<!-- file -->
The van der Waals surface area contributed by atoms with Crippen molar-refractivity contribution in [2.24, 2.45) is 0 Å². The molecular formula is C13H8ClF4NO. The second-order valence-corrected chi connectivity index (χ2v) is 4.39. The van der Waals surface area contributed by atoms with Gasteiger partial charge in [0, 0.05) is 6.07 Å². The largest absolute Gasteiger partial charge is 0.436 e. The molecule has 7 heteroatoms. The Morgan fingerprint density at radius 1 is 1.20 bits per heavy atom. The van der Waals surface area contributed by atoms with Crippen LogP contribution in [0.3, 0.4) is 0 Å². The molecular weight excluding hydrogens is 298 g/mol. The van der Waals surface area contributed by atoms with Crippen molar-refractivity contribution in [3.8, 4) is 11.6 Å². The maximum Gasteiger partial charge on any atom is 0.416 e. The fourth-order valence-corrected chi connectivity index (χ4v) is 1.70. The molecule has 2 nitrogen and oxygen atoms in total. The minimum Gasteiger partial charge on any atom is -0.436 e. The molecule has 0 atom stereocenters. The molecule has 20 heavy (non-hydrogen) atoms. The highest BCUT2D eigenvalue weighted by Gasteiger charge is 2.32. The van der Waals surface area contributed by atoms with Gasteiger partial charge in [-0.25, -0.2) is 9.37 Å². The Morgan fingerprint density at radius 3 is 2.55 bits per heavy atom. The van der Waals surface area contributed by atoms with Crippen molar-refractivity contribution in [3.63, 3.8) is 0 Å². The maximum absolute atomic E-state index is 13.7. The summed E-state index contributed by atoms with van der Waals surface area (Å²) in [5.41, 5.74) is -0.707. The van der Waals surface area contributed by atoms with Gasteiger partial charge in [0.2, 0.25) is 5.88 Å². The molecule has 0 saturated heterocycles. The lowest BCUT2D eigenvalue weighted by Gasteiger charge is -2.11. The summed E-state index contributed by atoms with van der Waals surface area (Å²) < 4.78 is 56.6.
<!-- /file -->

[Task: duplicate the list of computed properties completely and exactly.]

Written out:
The van der Waals surface area contributed by atoms with Crippen molar-refractivity contribution in [2.24, 2.45) is 0 Å². The molecular formula is C13H8ClF4NO. The second-order valence-corrected chi connectivity index (χ2v) is 4.39. The van der Waals surface area contributed by atoms with Gasteiger partial charge in [0, 0.05) is 6.07 Å². The largest absolute Gasteiger partial charge is 0.436 e. The molecule has 7 heteroatoms. The Morgan fingerprint density at radius 1 is 1.20 bits per heavy atom. The van der Waals surface area contributed by atoms with Crippen LogP contribution in [0.3, 0.4) is 0 Å². The molecular weight excluding hydrogens is 298 g/mol. The van der Waals surface area contributed by atoms with Crippen molar-refractivity contribution in [3.8, 4) is 11.6 Å². The maximum Gasteiger partial charge on any atom is 0.416 e. The fourth-order valence-corrected chi connectivity index (χ4v) is 1.70. The molecule has 2 nitrogen and oxygen atoms in total. The minimum Gasteiger partial charge on any atom is -0.436 e. The molecule has 0 atom stereocenters. The molecule has 20 heavy (non-hydrogen) atoms. The highest BCUT2D eigenvalue weighted by Gasteiger charge is 2.32. The van der Waals surface area contributed by atoms with Gasteiger partial charge in [-0.25, -0.2) is 9.37 Å². The Morgan fingerprint density at radius 3 is 2.55 bits per heavy atom. The van der Waals surface area contributed by atoms with Crippen molar-refractivity contribution in [3.63, 3.8) is 0 Å². The maximum absolute atomic E-state index is 13.7. The summed E-state index contributed by atoms with van der Waals surface area (Å²) in [5.41, 5.74) is -0.707. The van der Waals surface area contributed by atoms with Gasteiger partial charge in [0.2, 0.25) is 5.88 Å². The molecule has 0 saturated heterocycles. The lowest BCUT2D eigenvalue weighted by Gasteiger charge is -2.11. The summed E-state index contributed by atoms with van der Waals surface area (Å²) < 4.78 is 56.6.